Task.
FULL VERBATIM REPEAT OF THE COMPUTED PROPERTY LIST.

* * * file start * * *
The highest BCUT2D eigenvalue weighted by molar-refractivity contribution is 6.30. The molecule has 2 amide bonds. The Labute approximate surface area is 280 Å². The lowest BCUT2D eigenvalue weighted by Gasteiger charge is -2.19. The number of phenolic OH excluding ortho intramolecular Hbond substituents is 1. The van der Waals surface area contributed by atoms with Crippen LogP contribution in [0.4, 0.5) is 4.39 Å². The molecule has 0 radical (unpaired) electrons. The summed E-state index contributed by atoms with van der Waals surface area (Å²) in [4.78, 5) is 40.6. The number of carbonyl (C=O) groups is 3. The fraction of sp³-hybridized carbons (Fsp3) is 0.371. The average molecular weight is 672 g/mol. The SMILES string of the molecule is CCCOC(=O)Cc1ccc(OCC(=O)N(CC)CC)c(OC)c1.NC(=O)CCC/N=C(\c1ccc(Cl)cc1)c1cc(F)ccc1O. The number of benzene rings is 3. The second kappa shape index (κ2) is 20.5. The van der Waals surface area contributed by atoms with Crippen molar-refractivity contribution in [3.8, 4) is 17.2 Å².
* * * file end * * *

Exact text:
The highest BCUT2D eigenvalue weighted by molar-refractivity contribution is 6.30. The molecule has 2 amide bonds. The Labute approximate surface area is 280 Å². The lowest BCUT2D eigenvalue weighted by Gasteiger charge is -2.19. The number of phenolic OH excluding ortho intramolecular Hbond substituents is 1. The van der Waals surface area contributed by atoms with Crippen LogP contribution in [0.4, 0.5) is 4.39 Å². The molecule has 0 radical (unpaired) electrons. The summed E-state index contributed by atoms with van der Waals surface area (Å²) in [4.78, 5) is 40.6. The number of carbonyl (C=O) groups is 3. The fraction of sp³-hybridized carbons (Fsp3) is 0.371. The average molecular weight is 672 g/mol. The SMILES string of the molecule is CCCOC(=O)Cc1ccc(OCC(=O)N(CC)CC)c(OC)c1.NC(=O)CCC/N=C(\c1ccc(Cl)cc1)c1cc(F)ccc1O. The number of benzene rings is 3. The second kappa shape index (κ2) is 20.5. The van der Waals surface area contributed by atoms with Crippen molar-refractivity contribution in [3.8, 4) is 17.2 Å².